Health

5 Ways Minors Get Alcohol

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Typically, there are five ways minors get alcohol and they’re all illegal.

With school being out and summer getting into full swing, the County Health and Human Services Agency (HHSA) and the Sheriff’s Department are urging parents to monitor their children’s activities to prevent underage drinking and reminding adults that it’s against the law to provide alcohol—and marijuana—to minors.

Minors are not allowed to purchase, possess or consume alcohol. Giving alcohol to a minor can lead to criminal penalties or, worse, the loss of a loved one. Whenever minors drink, one question must be asked: ‘Who provided the alcohol?’

All the cities in the region and the County of San Diego have “social host” ordinances which make it against the law to provide alcohol to a minor. The County and some cities have modified their ordinances to include marijuana. Adults who knowingly allow a minor to drink or use marijuana can be cited or arrested, face a fine of $1,000 or spend six months in jail. A “social host” is anyone who knowingly, or should have known, there was an underage drinking party on property they own, lease or otherwise control.

According to the 2018 Monitoring the Future Survey, by the end of high school, 59 percent of all students had consumed more that a few sips of alcohol ad some time in their lives. About a quarter of them (24 percent) had done so by 8th grade.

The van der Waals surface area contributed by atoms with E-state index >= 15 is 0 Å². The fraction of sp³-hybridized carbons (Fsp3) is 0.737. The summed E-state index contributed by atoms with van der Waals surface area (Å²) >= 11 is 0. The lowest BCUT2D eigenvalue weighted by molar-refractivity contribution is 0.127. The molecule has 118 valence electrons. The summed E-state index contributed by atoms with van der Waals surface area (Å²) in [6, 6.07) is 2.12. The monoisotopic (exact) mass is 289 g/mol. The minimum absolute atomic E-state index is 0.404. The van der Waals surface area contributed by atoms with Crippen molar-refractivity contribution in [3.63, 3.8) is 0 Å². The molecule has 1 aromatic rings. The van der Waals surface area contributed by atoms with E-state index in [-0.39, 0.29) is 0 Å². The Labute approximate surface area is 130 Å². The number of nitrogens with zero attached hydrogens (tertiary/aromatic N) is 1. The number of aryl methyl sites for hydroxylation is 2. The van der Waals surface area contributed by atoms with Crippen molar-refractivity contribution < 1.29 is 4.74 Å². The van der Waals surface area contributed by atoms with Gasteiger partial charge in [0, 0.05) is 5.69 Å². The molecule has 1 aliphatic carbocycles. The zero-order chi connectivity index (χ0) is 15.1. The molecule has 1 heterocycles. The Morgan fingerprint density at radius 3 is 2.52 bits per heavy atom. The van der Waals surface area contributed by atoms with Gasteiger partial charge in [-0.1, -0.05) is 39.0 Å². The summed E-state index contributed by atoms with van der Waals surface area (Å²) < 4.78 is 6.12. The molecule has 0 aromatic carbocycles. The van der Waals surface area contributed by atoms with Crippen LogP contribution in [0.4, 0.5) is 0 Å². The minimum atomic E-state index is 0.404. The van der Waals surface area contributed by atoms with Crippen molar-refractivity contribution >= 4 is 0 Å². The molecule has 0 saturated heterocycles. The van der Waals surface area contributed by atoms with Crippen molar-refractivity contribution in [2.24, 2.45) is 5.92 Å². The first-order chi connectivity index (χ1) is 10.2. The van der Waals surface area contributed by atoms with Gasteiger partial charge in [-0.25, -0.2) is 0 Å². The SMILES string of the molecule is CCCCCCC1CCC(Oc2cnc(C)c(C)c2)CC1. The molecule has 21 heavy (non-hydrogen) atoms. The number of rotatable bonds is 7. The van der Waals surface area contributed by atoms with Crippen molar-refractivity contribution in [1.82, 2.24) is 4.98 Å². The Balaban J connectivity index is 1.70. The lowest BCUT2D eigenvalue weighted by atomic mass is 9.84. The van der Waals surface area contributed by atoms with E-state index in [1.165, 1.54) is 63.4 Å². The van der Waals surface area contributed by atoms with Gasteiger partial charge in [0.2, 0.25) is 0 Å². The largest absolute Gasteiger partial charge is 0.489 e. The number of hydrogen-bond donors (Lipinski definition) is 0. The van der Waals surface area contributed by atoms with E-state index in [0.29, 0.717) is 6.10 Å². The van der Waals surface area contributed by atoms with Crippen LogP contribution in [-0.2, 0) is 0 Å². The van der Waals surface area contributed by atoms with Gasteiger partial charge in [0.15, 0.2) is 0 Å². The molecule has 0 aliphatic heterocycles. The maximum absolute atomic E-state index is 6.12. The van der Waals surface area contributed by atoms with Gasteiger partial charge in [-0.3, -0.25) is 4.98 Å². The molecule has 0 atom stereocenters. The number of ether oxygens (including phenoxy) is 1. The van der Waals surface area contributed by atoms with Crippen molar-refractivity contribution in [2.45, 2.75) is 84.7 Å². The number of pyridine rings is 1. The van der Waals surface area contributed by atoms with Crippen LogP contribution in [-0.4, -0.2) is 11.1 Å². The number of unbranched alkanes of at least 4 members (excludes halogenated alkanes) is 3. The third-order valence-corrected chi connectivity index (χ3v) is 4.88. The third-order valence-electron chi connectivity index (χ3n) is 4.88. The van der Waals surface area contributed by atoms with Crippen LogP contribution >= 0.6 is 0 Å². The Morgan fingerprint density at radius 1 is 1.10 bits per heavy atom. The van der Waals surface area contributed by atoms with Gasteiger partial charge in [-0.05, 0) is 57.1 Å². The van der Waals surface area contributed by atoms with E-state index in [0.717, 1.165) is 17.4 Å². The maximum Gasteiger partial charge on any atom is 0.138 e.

Locally, the 2015-2017 California Healthy Kids Survey shows that 22.5 percent of San Diego County 11th graders, 14.6 percent of 7th grade students and 5.1 percent of 7th graders used alcohol in the 30 days prior to the survey. At the same time, 2.3 percent of 7th graders, 9.5 percent of 9th grade students and 11.6 percent of 11th graders had consumed marijuana in the past 30 days.

But how do minors get alcohol? These are the five most common ways:

Parents, Older Siblings or Friends

Surprised? Don’t be. Teens say this is an easy way to get alcohol. They get it from friends or family members at parties, or by taking it without permission from home liquor cabinets.  Almost 72 percent of teens who drink get alcohol without having to pay for it.

Shoulder Tapping

Underage drinkers who pay for alcohol usually give money to someone else to buy it. Minors will hang out in the parking lot of liquor and convenience stores and ask a stranger to purchase alcohol for them.

Fake IDs

High school and college students sometimes use a fake ID to buy alcohol.

Failure to Check IDs

Minors sometimes get alcohol from store clerks who fail to check their ID or are willing to sell it to them even though they are minors.

They Steal It

Minors and their friends have reported stealing the alcohol or doing “beer runs” at a local store. This works because some stores place alcohol near the door or have “blind spots” that are not readily observable by store employees.  Minors sometimes also know some stores have policies that prevent employees from running after them.

José A. Álvarez is a communications specialist with the County of San Diego Communications Office. Contact